About two months after Omicron’s discovery, we have enough data to argue that it is a less lethal variant of Delta. The very first data on hospitalizations in South Africa were confirmed both by English data and by in vitro evidence collected in the laboratory.
Despite the numerous mutations and the ability to evade (at least partially) the immune response in vaccinated and cured subjects, the Omicron variant appears to cause about a third of hospitalizations caused by Delta.
This difference can be partially explained by the presence of vaccines. In fact, in England most of the population is vaccinated and / or cured and, although the Omicron variant avoids neutralizing antibodies, we know that vaccines remain effective even after months in avoiding the contraction of severe disease, hospitalization and death.
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Biologically less severe
The numerous mutations that characterize Omicron have made it extremely more contagious, so much so that, according to some estimates, the Omicron variant would be the most contagious virus that has ever existed on earth. At the same time, this wide range of mutations helped to modify the biology of this variant, making it less aggressive.
One of the most impressive and dangerous features of the previous variants was the ability to form pulmonary syncytia: syncytia are formed when two or more cells merge into a single cell. The formation of syncytia in the lung damages the function of the respiratory system and is thought to be induced by Sars-CoV2 to ‘escape’ the immune system.
In the Omicron variant, on the other hand, far fewer pulmonary syncytia are observed, which suggests two things: firstly Omicron develops less deeply (in fact it does not always reach the lungs) and, secondly, it is less efficient in creating these deleterious syncytia.
Why will Omicron never get a cold despite being less severe?
Recently we have often heard the expression “the virus is getting cold”: why is this expression incorrect and dangerous?
With the generic term of cold we describe a series of symptoms that typically occur in the winter season: cough, sneezing, runny nose, headache etc.
These symptoms are triggered by a series of viruses including coronaviruses (same family as Sars-CoV2), although the main culprit is the rhinovirus.
Let’s take a look at the cold caused by the rhinovirus and see if we can compare it to Sars-Cov2. Rhinovirus causes a disease that is fatal in less than 0.04% of cases, while Sars-CoV2 has a CFR (Case Fatality Rate) that is around 1%. Even with highly effective vaccines, the two values would not be comparable.
As for infectivity, the cold has an R0 of about 1.88, which means that a chilled subject will infect about 2 people while in the case of Sars-CoV2 the R0 varies from 2.5 to 18 in the case of the Omicron variant.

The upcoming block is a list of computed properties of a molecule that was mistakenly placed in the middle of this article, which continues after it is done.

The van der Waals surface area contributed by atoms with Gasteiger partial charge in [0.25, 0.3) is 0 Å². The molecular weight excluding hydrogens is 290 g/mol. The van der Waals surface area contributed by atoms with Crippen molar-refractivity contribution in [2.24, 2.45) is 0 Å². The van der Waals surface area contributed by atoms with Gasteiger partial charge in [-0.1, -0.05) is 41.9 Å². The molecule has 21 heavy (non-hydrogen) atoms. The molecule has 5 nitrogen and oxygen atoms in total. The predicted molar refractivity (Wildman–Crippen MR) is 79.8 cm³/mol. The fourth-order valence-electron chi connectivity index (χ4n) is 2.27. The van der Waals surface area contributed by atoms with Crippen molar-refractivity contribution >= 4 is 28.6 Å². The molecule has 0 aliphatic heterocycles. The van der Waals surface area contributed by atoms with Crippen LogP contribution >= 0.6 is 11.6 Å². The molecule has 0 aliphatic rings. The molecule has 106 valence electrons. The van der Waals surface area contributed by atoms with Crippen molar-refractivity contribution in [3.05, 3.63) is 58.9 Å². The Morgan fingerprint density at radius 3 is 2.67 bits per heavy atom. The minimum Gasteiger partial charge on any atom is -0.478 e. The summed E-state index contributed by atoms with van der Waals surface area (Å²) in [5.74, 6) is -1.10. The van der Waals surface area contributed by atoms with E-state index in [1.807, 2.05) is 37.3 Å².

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But in addition to these enormous differences in terms of contagiousness and mortality we must consider the pathogenesis. By pathogenesis we mean the mechanism through which the virus generates the pathology: in the case of colds, for example, the above symptoms are given by the response of our immune system and not directly by the virus: the rhinovirus itself is not in fact capable of damaging the organs or structures of our body but simply activates our immune system which reacts and triggers defense mechanisms that manifest themselves in the annoying sneezing and coughing that we know well.
In the case of Sars-CoV2, however, the effects on our body depend both on symptoms triggered by our natural immune response but, unlike the rhinovirus, also on a series of mechanisms that the virus puts in place, damaging our body (such as the formation of syncytia described above). Furthermore, as we know, Sars-Cov2 triggers an absolutely variable symptomatology and an intensity that can be as mild as a simple cold but also very severe.
While mild symptoms may include cough, fever, fatigue, loss of taste and smell, dyspnoea, aphasia, multi-organ failure, pneumonia and death can be seen in severe cases of the same disease.
Furthermore, colds almost exclusively affect the nose, pharynx and larynx while we know that Sars-Cov2 can potentially damage any organ.
The Omicron variant is less lethal but the danger remains
Therefore, if it is true that, as we have seen, the Omicron variant is objectively less lethal than the Delta variant, it is equally true that it has a series of characteristics that make it more dangerous and difficult to manage than a common cold. From a purely epidemiological point of view, we must not forget that a less lethal but more contagious variant can cause more deaths than a more lethal but less contagious variant.
TAKE HOME MESSAGES:
1) The Omicron variant is less lethal than the Delta variant: the risk of hospitalization is one third compared to Delta;
2) The lesser severity is given by the biological characteristics of the variant and by the presence of vaccines;
3) Considering the Omicron variant a common cold is a mistake and constitutes an underestimation of the risk for individuals and for the population;
4) Current triple dose vaccines have been shown to be effective in countering the Omicron variant as well.
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